Just after midnight, people were giving first aid to a man who had fallen ill when a van was driven into the crowd. The man who was being treated died at the scene and eight more people have been taken to hospitals in London. At least two of those victims are in a “very serious” condition, according to police.
The attack is Britain’s fourth terrorist atrocity in just three months, the most sustained period of terror-related violence in a generation.
Survivors of the attack in Finsbury Park bravely detained the suspected terrorist—a white man aged 48—and handed him over to authorities.
Toufik Kacimi, chief executive of the Muslim Welfare House, said an imam helped ensure that none of the angry friends of the victims seriously harmed the suspect.
“People grabbed him outside and started hitting him,” he told Sky. “Our imam, Mohammed Mahmoud, went there and saved him. He saved his life basically. The imam of the mosque saved the life of the attacker.”
Neil Basu, the national coordinator for counterterrorism policing, praised the crowd for its restraint in peacefully detaining the suspect, while the first officers at the scene treated some of the victims.
“It appears that this attacker acted alone,” he said. “This was an attack on London against all Londoners and we should all stand together against extremists whatever their cause.”
Scotland Yard will interrogate the suspect later today as they try to ascertain whether the man had any help in preparing the attack. The van he was driving appeared to have been rented from a Welsh hire company in Cardiff.
Witnesses at the scene said the man was shouting that he wanted to “Kill all Muslims” and was throwing punches as three members of the public tackled him to the ground.
“He was screaming before that—‘I’m going to kill all Muslims,’" Saleh Alamoudi told BuzzFeed. “He was throwing punches all over.”
Another resident told Britain’s Press Association he jumped out of the way as the van hurtled toward him, adding “The gentleman went straight down this road, people were just conversing, talking, just doing what we’re doing. And he just came into all of us. There was a lot of people. I was shocked, shocked, shocked. There were bodies around me.”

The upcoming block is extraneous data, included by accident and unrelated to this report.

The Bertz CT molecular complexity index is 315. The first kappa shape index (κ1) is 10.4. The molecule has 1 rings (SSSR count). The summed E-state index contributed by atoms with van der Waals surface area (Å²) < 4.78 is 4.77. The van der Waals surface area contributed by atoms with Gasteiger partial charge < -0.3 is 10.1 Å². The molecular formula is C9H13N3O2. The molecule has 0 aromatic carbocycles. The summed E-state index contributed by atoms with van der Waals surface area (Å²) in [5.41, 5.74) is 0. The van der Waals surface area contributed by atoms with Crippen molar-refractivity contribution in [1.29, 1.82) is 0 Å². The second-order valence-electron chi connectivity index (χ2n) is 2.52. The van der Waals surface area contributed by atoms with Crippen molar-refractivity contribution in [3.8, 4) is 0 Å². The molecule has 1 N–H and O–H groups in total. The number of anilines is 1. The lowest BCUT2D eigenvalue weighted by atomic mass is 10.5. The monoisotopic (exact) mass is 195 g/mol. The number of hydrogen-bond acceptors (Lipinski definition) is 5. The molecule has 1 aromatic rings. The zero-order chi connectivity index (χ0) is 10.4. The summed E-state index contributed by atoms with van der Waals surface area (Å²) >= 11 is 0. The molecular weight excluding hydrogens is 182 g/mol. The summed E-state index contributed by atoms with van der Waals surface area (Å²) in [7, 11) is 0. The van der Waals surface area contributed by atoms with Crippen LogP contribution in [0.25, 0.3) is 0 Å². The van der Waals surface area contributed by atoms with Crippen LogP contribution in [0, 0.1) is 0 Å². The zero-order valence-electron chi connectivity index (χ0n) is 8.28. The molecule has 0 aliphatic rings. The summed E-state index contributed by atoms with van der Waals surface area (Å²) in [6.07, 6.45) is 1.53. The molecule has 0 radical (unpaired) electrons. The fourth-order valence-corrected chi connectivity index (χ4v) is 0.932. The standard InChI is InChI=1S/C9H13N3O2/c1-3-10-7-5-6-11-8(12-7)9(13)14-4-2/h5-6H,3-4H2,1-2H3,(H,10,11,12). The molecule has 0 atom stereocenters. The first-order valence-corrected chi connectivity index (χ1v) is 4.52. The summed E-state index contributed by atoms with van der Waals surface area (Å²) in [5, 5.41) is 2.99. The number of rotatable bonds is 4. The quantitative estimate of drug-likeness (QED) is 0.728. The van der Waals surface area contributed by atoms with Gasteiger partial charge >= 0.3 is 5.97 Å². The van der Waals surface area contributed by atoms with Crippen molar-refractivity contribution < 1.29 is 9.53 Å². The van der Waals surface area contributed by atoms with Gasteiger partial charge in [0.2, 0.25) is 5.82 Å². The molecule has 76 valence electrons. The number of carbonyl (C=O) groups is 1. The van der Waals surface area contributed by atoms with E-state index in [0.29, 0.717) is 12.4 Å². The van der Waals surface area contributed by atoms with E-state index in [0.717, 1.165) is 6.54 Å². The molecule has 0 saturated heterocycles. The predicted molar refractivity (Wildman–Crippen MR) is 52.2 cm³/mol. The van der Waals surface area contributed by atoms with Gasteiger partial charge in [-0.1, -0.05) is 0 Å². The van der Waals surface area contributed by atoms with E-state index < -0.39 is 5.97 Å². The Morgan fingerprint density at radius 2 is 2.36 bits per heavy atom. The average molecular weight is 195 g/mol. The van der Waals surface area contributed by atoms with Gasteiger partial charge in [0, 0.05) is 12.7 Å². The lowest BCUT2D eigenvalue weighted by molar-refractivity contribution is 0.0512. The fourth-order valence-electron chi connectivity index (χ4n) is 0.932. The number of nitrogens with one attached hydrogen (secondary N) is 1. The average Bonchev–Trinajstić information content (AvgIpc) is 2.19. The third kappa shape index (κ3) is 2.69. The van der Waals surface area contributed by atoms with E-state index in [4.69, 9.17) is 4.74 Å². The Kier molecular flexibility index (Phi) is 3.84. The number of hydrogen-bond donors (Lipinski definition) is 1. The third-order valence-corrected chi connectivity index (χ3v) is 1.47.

The attack came 12 months after a radical right-wing terrorist murdered Jo Cox, a member of Parliament who was campaigning against Brexit before last year’s referendum.
"My thoughts are with all those affected by the appalling incident at Finsbury Park," said Amber Rudd, the home secretary. “Yesterday, like so many others around the country, I took part in the Great Get Together to celebrate the values of Jo Cox. It was powerful and moving to see the community come together in a show of solidarity. We must all continue to stand together, resolute, against all those who try to divide us and spread hate and fear.”
Rudd confirmed that the police were treating the incident as a terrorist attack immediately after it took place, despite claims by some of the Muslim community that this attack was being treated differently because it targeted people of the Muslim faith.
The attack came as people were walking home from the Muslim Welfare House as well as the Finsbury Park mosque, a controversial place of worship that has seen a remarkable turnaround in recent years.
Prayers were once led by the hook-handed radical preacher Abu Hamza, who was convicted on 11 terror charges in Manhattan in 2014. Al Qaeda-linked 9/11 plotter Zacarias Moussaoui and the failed shoe-bomber Richard Reid were among Abu Hamza’s followers.
The mosque was raided in 2003 and shut down after armed police found weapons, forged passports, and stolen credit cards hidden inside.
The mosque was re-opened in 2005 under new leadership and it won an award in 2014 for its transformation.
Labour leader Jeremy Corbyn, who lives a few yards from the two Islamic centers, has already visited the Muslim Welfare House around the corner where the worshippers were mowed down. He will attend Finsbury Park mosque and join a prayer service later Monday.
“I am shocked by this horrific and cruel attack in Finsbury Park, which is being treated as an act of terror,” he said. "I call on everyone to stand together against those who seek to divide us."
Prime Minister Theresa May chaired an emergency COBRA (Cabinet Office Briefing Room A) meeting Monday morning. Speaking afterwards, she was forced to address the nation once again from the steps of Downing Street.
“Today we come together, as we have done before, to condemn this act and to state once again that hatred and evil of this kind will never succeed,” she said. “Like all terrorism, in whatever form, it shares the same goal: to drive us apart. We will not let this happen.”
May said the Conservative government would set up a commission for countering extremism—which would seek new ways to undermine and clamp down on hate speech. "There has been far too much tolerance of extremism in this country," she said. "That's extremism of any kind—including Islamophobia."